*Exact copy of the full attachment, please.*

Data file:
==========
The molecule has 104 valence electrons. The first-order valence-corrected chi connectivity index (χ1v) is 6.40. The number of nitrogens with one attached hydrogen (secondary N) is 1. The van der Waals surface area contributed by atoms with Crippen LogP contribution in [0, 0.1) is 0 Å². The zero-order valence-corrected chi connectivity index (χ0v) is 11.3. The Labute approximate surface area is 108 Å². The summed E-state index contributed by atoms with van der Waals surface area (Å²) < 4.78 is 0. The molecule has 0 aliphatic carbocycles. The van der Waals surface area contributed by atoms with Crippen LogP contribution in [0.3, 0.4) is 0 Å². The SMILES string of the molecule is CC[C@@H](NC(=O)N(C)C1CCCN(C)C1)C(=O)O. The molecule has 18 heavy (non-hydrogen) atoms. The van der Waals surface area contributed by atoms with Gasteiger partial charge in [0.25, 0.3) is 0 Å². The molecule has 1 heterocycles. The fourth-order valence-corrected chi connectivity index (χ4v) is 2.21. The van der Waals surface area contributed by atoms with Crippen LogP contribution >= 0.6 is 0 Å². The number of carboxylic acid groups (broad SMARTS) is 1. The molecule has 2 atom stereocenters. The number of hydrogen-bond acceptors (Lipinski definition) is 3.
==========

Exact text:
The molecule has 104 valence electrons. The first-order valence-corrected chi connectivity index (χ1v) is 6.40. The number of nitrogens with one attached hydrogen (secondary N) is 1. The van der Waals surface area contributed by atoms with Crippen LogP contribution in [0, 0.1) is 0 Å². The zero-order valence-corrected chi connectivity index (χ0v) is 11.3. The Labute approximate surface area is 108 Å². The summed E-state index contributed by atoms with van der Waals surface area (Å²) < 4.78 is 0. The molecule has 0 aliphatic carbocycles. The van der Waals surface area contributed by atoms with Crippen LogP contribution in [0.3, 0.4) is 0 Å². The SMILES string of the molecule is CC[C@@H](NC(=O)N(C)C1CCCN(C)C1)C(=O)O. The molecule has 18 heavy (non-hydrogen) atoms. The van der Waals surface area contributed by atoms with Gasteiger partial charge in [0.25, 0.3) is 0 Å². The molecule has 1 heterocycles. The fourth-order valence-corrected chi connectivity index (χ4v) is 2.21. The van der Waals surface area contributed by atoms with Crippen LogP contribution >= 0.6 is 0 Å². The number of carboxylic acid groups (broad SMARTS) is 1. The molecule has 2 atom stereocenters. The number of hydrogen-bond acceptors (Lipinski definition) is 3.